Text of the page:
After two years of playing coy about his presidential ambitions, Mayor Michael Bloomberg declared in a newspaper editorial Wednesday that he will not run for president as an independent and said he might support the candidate who "takes an independent, nonpartisan approach."
The 66-year-old billionaire businessman, who aides had said was prepared to spend $1 billion on his own independent campaign, wrote in an opinion column posted on the New York Times' Web site that he will be working to "steer the national conversation away from partisanship and toward unity; away from ideology and toward common sense; away from sound bites and toward substance."
Bloomberg, who has almost two years left in his second term at City Hall, had publicly denied any interest in running for president since one of his political advisers first planted the seed more than two years ago.
But his denials grew weaker in recent months as aides and supporters quietly began laying the groundwork for a third-party campaign.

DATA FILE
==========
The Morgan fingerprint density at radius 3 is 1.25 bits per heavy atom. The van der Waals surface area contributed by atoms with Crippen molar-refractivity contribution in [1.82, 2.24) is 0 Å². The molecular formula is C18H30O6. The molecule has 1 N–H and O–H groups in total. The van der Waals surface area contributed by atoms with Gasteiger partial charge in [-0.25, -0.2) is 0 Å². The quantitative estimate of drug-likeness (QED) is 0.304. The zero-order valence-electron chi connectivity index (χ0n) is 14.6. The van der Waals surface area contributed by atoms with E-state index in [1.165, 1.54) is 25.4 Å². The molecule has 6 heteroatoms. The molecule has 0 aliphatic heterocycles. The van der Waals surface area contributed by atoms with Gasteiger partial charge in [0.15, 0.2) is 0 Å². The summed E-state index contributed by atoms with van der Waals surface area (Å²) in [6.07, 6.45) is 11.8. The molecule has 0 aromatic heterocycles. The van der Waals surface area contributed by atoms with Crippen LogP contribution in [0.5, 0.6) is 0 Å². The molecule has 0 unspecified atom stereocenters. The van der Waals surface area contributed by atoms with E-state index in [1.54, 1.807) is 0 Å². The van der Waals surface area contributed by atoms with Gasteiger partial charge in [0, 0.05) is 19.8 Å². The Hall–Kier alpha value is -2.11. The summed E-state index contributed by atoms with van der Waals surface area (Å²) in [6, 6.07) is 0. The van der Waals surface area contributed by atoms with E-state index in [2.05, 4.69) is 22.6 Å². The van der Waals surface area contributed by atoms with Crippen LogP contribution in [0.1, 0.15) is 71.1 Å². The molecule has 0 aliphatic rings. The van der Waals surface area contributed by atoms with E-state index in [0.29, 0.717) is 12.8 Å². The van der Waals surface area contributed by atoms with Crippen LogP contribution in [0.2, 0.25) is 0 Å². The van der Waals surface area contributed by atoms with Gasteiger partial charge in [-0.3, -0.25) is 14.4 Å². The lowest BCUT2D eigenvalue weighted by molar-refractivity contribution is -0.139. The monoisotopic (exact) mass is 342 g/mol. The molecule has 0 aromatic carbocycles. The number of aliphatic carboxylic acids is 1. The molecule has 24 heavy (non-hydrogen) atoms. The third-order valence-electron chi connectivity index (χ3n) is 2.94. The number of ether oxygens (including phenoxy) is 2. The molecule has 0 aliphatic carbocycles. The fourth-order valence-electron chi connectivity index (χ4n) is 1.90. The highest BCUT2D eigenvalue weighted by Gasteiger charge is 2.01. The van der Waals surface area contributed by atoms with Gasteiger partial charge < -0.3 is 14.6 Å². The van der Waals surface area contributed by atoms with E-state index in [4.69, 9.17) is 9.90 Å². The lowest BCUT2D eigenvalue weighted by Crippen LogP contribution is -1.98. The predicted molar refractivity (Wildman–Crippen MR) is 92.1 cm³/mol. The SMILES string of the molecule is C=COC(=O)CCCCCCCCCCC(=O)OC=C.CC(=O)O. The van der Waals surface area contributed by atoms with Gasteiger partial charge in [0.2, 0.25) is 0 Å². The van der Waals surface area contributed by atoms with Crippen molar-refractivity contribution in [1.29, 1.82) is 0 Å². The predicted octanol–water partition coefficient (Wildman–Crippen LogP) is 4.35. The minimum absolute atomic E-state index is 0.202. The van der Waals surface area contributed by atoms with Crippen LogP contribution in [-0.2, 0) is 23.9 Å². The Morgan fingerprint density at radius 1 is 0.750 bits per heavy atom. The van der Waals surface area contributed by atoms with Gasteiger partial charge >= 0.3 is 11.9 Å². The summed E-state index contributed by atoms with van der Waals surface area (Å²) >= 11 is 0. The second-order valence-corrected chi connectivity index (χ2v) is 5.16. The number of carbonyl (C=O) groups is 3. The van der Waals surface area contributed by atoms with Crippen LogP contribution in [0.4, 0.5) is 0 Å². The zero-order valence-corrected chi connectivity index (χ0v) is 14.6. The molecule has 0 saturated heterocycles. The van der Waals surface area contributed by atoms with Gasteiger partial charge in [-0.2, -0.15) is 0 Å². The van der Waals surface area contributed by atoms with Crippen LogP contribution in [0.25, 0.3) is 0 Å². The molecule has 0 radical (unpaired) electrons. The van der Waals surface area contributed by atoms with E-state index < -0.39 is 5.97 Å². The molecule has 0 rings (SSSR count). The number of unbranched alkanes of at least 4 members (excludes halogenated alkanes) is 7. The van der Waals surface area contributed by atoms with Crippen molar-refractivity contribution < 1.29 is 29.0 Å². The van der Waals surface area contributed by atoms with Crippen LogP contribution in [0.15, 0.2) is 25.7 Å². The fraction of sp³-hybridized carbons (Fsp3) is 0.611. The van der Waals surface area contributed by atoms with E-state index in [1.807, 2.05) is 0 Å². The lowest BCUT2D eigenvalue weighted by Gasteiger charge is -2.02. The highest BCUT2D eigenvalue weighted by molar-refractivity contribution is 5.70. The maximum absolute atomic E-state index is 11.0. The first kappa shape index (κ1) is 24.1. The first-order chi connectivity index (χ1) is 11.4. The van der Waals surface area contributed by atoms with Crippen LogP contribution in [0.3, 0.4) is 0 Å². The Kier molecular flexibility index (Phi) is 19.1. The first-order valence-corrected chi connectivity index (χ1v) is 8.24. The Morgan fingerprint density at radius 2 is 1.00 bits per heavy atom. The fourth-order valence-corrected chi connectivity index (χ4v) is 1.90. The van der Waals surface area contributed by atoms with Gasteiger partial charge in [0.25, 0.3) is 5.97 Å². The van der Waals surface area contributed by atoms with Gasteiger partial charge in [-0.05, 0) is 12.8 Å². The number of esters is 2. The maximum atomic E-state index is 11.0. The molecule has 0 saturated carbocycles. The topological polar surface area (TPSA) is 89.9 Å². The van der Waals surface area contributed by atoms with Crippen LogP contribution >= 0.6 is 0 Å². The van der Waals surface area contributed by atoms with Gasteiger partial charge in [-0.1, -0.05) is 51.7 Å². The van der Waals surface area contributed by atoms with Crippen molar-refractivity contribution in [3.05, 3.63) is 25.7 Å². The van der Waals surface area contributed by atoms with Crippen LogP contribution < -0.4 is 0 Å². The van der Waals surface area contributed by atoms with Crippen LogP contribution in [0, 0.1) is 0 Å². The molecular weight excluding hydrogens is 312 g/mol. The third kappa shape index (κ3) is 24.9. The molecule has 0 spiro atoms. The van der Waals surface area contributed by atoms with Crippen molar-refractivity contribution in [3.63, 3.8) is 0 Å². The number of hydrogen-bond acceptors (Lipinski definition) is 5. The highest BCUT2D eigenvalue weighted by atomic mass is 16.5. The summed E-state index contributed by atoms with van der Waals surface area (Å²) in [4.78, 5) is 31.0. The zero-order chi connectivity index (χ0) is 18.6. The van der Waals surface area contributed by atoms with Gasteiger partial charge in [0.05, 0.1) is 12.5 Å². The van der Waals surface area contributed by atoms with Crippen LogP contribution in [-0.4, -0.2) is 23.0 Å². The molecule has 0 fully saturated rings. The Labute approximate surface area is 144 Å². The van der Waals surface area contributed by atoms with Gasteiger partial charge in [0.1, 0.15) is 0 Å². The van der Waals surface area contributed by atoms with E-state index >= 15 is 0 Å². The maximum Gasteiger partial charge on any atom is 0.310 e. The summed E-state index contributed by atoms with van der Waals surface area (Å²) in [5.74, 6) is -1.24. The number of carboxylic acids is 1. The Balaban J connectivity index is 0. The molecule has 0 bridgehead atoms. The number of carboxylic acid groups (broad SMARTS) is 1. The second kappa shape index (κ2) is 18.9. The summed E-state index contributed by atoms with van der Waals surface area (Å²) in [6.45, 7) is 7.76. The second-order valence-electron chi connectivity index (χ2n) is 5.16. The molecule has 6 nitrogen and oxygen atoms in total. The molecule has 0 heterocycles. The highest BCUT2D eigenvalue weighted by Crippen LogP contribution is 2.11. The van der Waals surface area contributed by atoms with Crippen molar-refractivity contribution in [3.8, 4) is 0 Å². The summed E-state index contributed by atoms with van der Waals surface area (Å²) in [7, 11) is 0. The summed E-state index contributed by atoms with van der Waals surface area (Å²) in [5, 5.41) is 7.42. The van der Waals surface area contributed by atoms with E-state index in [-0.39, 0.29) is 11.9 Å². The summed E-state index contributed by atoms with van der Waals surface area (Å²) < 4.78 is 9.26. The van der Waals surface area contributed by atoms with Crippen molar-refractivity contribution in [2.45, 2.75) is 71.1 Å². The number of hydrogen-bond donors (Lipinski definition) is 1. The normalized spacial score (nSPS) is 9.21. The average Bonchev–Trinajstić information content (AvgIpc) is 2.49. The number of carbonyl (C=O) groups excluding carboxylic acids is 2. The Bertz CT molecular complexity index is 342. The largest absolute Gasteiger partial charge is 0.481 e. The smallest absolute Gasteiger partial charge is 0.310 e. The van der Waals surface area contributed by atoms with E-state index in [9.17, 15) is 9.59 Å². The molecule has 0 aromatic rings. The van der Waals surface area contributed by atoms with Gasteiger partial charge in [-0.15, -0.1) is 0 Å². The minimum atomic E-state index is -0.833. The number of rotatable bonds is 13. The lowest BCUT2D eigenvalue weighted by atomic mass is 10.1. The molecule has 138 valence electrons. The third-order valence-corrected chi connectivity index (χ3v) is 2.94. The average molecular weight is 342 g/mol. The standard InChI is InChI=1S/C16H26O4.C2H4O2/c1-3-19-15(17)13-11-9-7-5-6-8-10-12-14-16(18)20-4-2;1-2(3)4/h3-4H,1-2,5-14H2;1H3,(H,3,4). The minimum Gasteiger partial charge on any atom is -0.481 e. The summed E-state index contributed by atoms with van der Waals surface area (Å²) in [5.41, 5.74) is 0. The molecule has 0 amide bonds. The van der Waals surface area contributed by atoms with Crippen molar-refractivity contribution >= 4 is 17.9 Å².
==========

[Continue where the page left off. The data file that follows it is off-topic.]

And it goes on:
"I listened carefully to those who encouraged me to run, but I am not — and will not be — a candidate for president," he wrote.
Among his biggest obstacles was getting on the ballot, a process that varies wildly from state to state and would have required him to obtain hundreds of thousands of signatures according to a timetable on which the first key date is March 5.
Bloomberg did not say why he had decided not to run and was critical of the Republican and Democratic contenders, saying they appeared afraid to "level with" voters on many important issues such as trade, the environment and immigration.
"I believe that an independent approach to these issues is essential to governing our nation and that an independent can win the presidency," he wrote. "I have watched this campaign unfold, and I am hopeful that the current campaigns can rise to the challenge by offering truly independent leadership.